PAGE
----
PubMed | University of West of Scotland, Plant Health and Molecular Biology Laboratory, Hungarian Academy of Sciences, University of Szeged and National Chung Hsing University
Type: | Journal: Zootaxa | Year: 2015

Fifteen new species of cynipid inquilines, Saphonecrus chinensis Tang & Schwger, S. gilvus Melika & Schwger, S. globosus Schwger & Tang, S. leleyi Melika & Schwger, S. lithocarpii Schwger & Melika, S. longinuxi Schwger & Melika, S. morii Schwger & Tang, S. nantoui Tang, Schwger & Melika, S. nichollsi Schwger & Melika, S. pachylomai Schwger, Tang & Melika, S. robustus Schwger & Melika, S. saliciniai Melika, Tang & Schwger, S. shanzhukui Melika & Tang, S. symbioticus Melika & Schwger, and S. taitungi Schwger, Tang & Melika, from the Eastern Palaearctic are described. Descriptions, diagnoses, biology, and host associations for the new species, and a key to Palaearctic Saphonecrus species are given. All new taxa form distinct units as demonstrated by the molecular phylogenetic analyses of Palaearctic Saphonecrus species. The status of some earlier described Saphonecrus species is discussed also. The Synergini genus Lithonecrus Nieves-Aldrey & Butterill, 2014 is synonymized with Lithosaphonecrus Tang, Melika & Bozs, 2013. Three Saphonecrus species are transferred to Synergus: Synergus brevis (Weld) comb. nova, Synergus hupingshanensis (Liu, Yang & Zhu) comb. nova, and Synergus yukawai (Wachi, Ide & Abe) comb. nova. Synophrus vietnamensis Abe, Ide, Konishi & Ueno is transferred to Lithosaphonecrus: Lithosaphonecrus vietnamensis Abe, Ide, Konishi & Ueno), comb. nova. The current number of valid Saphonecrus species worldwide is 36.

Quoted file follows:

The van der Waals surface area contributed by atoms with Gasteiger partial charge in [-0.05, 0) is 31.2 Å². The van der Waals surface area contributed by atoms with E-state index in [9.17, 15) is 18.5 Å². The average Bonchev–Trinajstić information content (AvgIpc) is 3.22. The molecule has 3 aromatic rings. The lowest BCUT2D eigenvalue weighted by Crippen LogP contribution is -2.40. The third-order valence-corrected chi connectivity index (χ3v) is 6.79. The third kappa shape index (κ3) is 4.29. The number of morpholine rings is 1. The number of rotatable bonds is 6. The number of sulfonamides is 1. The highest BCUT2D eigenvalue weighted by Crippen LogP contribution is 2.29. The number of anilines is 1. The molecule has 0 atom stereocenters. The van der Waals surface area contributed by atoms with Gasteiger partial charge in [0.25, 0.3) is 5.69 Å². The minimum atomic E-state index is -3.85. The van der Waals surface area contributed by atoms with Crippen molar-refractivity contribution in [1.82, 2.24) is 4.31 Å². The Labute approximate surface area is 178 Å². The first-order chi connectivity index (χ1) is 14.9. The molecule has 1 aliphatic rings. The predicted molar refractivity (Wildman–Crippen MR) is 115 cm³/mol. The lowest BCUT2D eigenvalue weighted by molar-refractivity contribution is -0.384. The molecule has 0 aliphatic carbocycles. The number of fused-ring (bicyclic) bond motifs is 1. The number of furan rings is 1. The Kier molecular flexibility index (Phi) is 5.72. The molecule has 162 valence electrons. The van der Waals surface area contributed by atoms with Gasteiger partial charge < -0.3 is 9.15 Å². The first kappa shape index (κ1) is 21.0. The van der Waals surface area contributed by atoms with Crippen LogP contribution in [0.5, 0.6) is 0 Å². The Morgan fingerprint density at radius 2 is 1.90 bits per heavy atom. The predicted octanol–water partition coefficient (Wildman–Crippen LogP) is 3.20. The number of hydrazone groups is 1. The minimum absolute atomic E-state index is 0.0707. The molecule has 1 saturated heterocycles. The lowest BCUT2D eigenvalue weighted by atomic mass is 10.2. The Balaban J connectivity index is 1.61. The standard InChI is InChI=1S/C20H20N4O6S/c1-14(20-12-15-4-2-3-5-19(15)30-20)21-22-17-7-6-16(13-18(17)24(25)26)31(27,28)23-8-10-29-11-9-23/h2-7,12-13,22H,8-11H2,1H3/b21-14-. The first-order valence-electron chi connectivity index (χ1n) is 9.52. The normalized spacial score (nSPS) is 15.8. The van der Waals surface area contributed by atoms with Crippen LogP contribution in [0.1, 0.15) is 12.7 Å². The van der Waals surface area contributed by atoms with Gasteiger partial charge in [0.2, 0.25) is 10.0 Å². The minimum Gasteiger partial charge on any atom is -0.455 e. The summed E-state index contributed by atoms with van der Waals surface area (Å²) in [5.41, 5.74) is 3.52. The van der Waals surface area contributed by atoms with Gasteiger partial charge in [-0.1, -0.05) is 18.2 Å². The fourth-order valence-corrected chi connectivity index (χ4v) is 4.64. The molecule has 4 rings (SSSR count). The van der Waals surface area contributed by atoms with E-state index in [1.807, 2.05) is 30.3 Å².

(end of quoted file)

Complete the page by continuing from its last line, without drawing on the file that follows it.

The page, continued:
Buffington M.L.,Smithsonian Institution | Melika G.,Plant Health and Molecular Biology Laboratory | Davis M.,University of Massachusetts Amherst | Elkinton J.S.,University of Massachusetts Amherst
Proceedings of the Entomological Society of Washington | Year: 2016